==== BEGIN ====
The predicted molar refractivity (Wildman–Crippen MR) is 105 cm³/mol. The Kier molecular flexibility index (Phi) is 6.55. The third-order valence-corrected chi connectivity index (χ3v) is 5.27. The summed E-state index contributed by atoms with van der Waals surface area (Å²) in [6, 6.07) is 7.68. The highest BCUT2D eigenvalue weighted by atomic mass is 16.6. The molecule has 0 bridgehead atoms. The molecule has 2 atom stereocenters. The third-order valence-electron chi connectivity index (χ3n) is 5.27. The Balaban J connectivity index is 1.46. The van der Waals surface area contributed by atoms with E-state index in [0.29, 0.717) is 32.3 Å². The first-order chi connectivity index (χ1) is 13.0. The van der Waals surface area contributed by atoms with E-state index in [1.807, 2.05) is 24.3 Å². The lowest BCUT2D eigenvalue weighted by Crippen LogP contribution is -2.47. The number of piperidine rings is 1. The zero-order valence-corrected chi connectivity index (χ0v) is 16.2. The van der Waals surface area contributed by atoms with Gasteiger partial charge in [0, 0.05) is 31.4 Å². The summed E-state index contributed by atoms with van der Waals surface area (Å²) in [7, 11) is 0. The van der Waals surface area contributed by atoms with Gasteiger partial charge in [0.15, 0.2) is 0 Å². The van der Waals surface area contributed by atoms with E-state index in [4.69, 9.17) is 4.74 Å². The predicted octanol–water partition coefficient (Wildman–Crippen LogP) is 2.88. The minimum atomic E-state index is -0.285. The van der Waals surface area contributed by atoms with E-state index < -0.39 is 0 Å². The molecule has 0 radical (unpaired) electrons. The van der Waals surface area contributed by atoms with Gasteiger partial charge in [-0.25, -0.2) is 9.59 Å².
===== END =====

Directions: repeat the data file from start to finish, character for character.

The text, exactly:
The predicted molar refractivity (Wildman–Crippen MR) is 105 cm³/mol. The Kier molecular flexibility index (Phi) is 6.55. The third-order valence-corrected chi connectivity index (χ3v) is 5.27. The summed E-state index contributed by atoms with van der Waals surface area (Å²) in [6, 6.07) is 7.68. The highest BCUT2D eigenvalue weighted by atomic mass is 16.6. The molecule has 0 bridgehead atoms. The molecule has 2 atom stereocenters. The third-order valence-electron chi connectivity index (χ3n) is 5.27. The Balaban J connectivity index is 1.46. The van der Waals surface area contributed by atoms with E-state index in [0.29, 0.717) is 32.3 Å². The first-order chi connectivity index (χ1) is 13.0. The van der Waals surface area contributed by atoms with E-state index in [1.807, 2.05) is 24.3 Å². The lowest BCUT2D eigenvalue weighted by Crippen LogP contribution is -2.47. The number of piperidine rings is 1. The zero-order valence-corrected chi connectivity index (χ0v) is 16.2. The van der Waals surface area contributed by atoms with Gasteiger partial charge in [0, 0.05) is 31.4 Å². The summed E-state index contributed by atoms with van der Waals surface area (Å²) in [7, 11) is 0. The van der Waals surface area contributed by atoms with Gasteiger partial charge in [0.15, 0.2) is 0 Å². The van der Waals surface area contributed by atoms with E-state index in [4.69, 9.17) is 4.74 Å². The predicted octanol–water partition coefficient (Wildman–Crippen LogP) is 2.88. The minimum atomic E-state index is -0.285. The van der Waals surface area contributed by atoms with E-state index < -0.39 is 0 Å². The molecule has 0 radical (unpaired) electrons. The van der Waals surface area contributed by atoms with Gasteiger partial charge in [-0.25, -0.2) is 9.59 Å².